E.U. Blocks Innovations in Charger Port Technology

(p. B1) The European Union unveiled plans on Thursday [September 23, 2021] to make USB-C connectors the standard charging port for all smartphones, tablets and other electronic devices sold across the bloc, an initiative that it says will reduce environmental waste but that is likely to hit Apple the hardest.

The move would represent a long-awaited yet aggressive step into product-making decisions by the European Commission, the bloc’s executive arm. Apple, whose iPhones are equipped with a different port, has long opposed the plan, arguing that it would stifle innovation and lead to more electronic waste as all current chargers that are not USB-C would become obsolete.

. . .

(p. B6) European Union officials and lawmakers at the European Parliament have been advocating a common charger since 2009, when there were more than 30 charging options on the market, now down to three. They have argued that fewer wires would be more convenient for users and better for the environment, as mobile phone chargers are responsible for 11,000 tons of electronic waste per year across the bloc, according to estimates by the European Commission.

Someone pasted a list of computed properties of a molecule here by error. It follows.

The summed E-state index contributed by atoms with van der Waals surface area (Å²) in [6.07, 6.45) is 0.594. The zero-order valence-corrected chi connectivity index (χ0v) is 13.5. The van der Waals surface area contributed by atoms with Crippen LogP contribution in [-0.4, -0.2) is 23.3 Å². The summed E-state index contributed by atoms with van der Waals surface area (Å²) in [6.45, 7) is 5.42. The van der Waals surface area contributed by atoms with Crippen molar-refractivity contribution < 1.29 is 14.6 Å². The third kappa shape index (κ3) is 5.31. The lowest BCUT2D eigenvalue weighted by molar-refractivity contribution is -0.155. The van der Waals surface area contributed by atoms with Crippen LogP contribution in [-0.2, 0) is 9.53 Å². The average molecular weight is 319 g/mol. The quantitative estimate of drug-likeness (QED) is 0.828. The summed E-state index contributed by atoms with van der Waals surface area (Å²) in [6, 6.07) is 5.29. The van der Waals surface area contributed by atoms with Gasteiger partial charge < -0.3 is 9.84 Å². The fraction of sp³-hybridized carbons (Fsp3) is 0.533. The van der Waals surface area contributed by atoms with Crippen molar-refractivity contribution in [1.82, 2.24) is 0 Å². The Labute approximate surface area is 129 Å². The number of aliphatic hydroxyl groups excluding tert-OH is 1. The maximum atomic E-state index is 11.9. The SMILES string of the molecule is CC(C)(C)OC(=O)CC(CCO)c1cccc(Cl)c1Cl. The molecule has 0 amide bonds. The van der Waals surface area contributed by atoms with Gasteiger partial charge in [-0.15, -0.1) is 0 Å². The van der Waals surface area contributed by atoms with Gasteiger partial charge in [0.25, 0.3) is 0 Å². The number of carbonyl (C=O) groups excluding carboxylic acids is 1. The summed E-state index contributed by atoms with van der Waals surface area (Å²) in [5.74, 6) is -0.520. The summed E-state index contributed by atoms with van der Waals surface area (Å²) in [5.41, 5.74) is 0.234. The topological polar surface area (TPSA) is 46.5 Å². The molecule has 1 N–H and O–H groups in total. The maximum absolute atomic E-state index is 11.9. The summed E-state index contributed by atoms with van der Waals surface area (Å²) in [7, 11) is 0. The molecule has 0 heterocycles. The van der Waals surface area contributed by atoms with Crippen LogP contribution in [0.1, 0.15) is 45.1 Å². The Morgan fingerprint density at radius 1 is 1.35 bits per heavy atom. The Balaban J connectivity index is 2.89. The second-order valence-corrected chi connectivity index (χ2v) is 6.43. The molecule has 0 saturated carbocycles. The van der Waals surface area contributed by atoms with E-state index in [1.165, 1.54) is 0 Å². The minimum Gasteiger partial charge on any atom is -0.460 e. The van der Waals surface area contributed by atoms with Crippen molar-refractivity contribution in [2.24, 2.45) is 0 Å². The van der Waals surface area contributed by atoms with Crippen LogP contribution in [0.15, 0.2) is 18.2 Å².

But Apple has also argued that if the European Union had imposed a common charger in 2009, it would have restricted innovation that led to USB-C and Lightning connectors. In a statement, Apple said that although it welcomed the European Commission’s commitment to protecting the environment, it favored a solution that left the device side of the charging interface open for innovation.

For the full commentary, see:

Elian Peltier. “E.U. Aims to Require USB-C Ports.” The New York Times (Friday, Sept. 24, 2021): B1 & B6.

(Note: ellipsis, and bracketed date, added.)

(Note: the online version of the commentary has the date Sept. 23, 2021, and has the title “In a setback for Apple, the European Union seeks a common charger for all phones.”)

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